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Designing a Website that Converts

How Websites Can Influence Your Decision Without You Knowing

Have you ever ordered something in a restaurant only to instantly regret as soon as the waiter skirts off with the menus? Asking yourself why you ordered that, you don’t want that? It’s no surprise because we all have. Our brains are bad at interpreting the information our bodies provide us. We may have cravings, but the most sophisticated interpretation we can really make of hunger is that we need fuel, sustenance. The rest is open to cues and abuse from marketing, psychology and our surroundings. Marketers know how we process information and have established some rules that are known to convert more customers.

how to design a website that converts

One of the most common examples of these marketing tricks is a menu. Restaurants know how we interpret their information and position their menu items accordingly. There are certain positioning techniques and psychology that make us interpret the menu in the way they want. The menu is like a maze that is trying to rattle you through to not the most expensive items, but the most profitable. It steers you unknowingly to what seems like a combination of good value and what you want, when in reality items that are best for the restaurant

Dishes are categorised in four ways, as:

  • Stars - both popular and profitable.
  • Puzzles which are high profit but unpopular
  • Plough Horses - popular but unprofitable
  • Dogs - unpopular and unprofitable.

design a website that converts

In this example, we can see how the top right corner is devoted to an expensive and profitable item. It’s where our eyes are drawn first. By positioning the most expensive dish here, the rest of the menu then appears cheap by comparison. It is this that will allow you to inflate the price of a popular dish and it still sell well.

Websites operate on many of the same principles and these need to be understood in order to get people to book on your site. Our eyes move in familiar patterns and we’re conditioned into processing information in a certain way. Websites have to be built to direct people through them in a way that leads them towards purchasing. From WebdesignerDepot:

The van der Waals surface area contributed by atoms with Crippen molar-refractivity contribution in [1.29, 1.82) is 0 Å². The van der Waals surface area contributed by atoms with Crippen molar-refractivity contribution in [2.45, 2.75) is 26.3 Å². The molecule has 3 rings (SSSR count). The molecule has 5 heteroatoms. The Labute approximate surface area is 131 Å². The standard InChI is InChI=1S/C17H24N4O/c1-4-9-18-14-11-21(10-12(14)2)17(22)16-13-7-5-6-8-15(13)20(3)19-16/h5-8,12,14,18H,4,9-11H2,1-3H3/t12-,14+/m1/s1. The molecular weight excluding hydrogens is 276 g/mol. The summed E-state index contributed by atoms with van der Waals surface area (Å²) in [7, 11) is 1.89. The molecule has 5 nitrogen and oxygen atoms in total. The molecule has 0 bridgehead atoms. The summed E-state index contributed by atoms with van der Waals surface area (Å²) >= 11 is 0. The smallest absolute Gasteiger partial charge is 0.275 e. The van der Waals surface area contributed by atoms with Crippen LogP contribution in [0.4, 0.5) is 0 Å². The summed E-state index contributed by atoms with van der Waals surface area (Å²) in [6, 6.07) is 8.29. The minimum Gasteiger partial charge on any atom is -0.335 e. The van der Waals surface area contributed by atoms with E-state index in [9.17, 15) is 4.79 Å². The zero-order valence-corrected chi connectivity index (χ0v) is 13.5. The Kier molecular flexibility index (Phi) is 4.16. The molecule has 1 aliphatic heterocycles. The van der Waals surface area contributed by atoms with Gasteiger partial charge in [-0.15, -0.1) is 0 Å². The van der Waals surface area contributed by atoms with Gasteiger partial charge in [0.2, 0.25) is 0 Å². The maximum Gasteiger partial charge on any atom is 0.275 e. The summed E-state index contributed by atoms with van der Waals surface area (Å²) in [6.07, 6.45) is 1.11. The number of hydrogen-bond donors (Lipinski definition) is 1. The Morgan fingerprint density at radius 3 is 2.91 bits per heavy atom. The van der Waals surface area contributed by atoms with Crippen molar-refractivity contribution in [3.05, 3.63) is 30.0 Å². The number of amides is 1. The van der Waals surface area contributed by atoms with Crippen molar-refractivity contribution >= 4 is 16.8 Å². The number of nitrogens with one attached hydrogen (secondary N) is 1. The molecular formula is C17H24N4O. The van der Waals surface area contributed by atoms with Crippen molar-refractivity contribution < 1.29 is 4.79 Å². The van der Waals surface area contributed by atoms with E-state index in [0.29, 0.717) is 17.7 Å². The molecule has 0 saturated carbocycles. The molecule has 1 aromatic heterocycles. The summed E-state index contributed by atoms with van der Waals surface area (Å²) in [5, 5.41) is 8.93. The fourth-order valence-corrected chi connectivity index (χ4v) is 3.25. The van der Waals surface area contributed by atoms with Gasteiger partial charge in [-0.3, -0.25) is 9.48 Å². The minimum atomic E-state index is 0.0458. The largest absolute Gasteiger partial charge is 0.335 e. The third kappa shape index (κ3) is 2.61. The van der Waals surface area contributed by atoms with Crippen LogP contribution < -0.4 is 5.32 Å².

When someone lands on a page within a website, there are certain things they expect to see right away, pretty much regardless of the kind of site they’re on. If they don’t see these things, they often feel as if they've ended up in some strange wasteland that doesn't make sense to them (and therefore, isn't trustworthy).

So, how can you set-up your site in a way that looks ‘right’ and leads people to the properties that you want them to book?

Firstly, categorise your properties. Just as in the example of the restaurant, understand which profits bring you the most profit, which are popular but don’t draw in as much profit? Knowing where the profit lies is the first step in deciding how to position your website.

Feature your star properties in prominent positions. They should be the first properties your customers see. People generally process a website in a “Z” style pattern. They start in the upper left corner, move across then cut down and across the page before moving across the bottom of the page. The edges of the page are almost dead zones and are not the place to feature properties you want to promote. Use your underselling properties. If you have a luxury property that is expensive and not selling, use it as a counter-weight to make others seem cheap by comparison. You place a lower price, but high-profit property next to this high priced property. It then seems cheap by comparison.

One tip we can take directly from menu psychology is to avoid long lists of prices. Let desire take over. If you list prices in an easy to compare manner, you lead people to choosing the cheapest option, not their favorite. You can, however, use pricing to your advantage. In the menu above, they use a small and a large size, both priced differently. This is done to make the large option seem far better value and by buying the small, you are wasting money. A way to apply this technique is to offer a weekly price that is lower than 7 total nights. This can be enough to push people from staying 4 or 5 nights into taking the entire week. Not only does this generate more revenue but it also avoids leaving awkward gaps in your booking calendar.

All of Kigo’s websites are built with this website psychology in mind. Our templates are structured to get bookings from vacation rental guests. You just fill them with your own content and properties.

Our custom websites can then be built with our design team to your exact specifications. A well-made custom site is both delicate and effective. They don’t confuse or overwhelm, but simply guide the visitor through the best properties and towards the booking process. Click here to learn more about getting the perfect site for your business.

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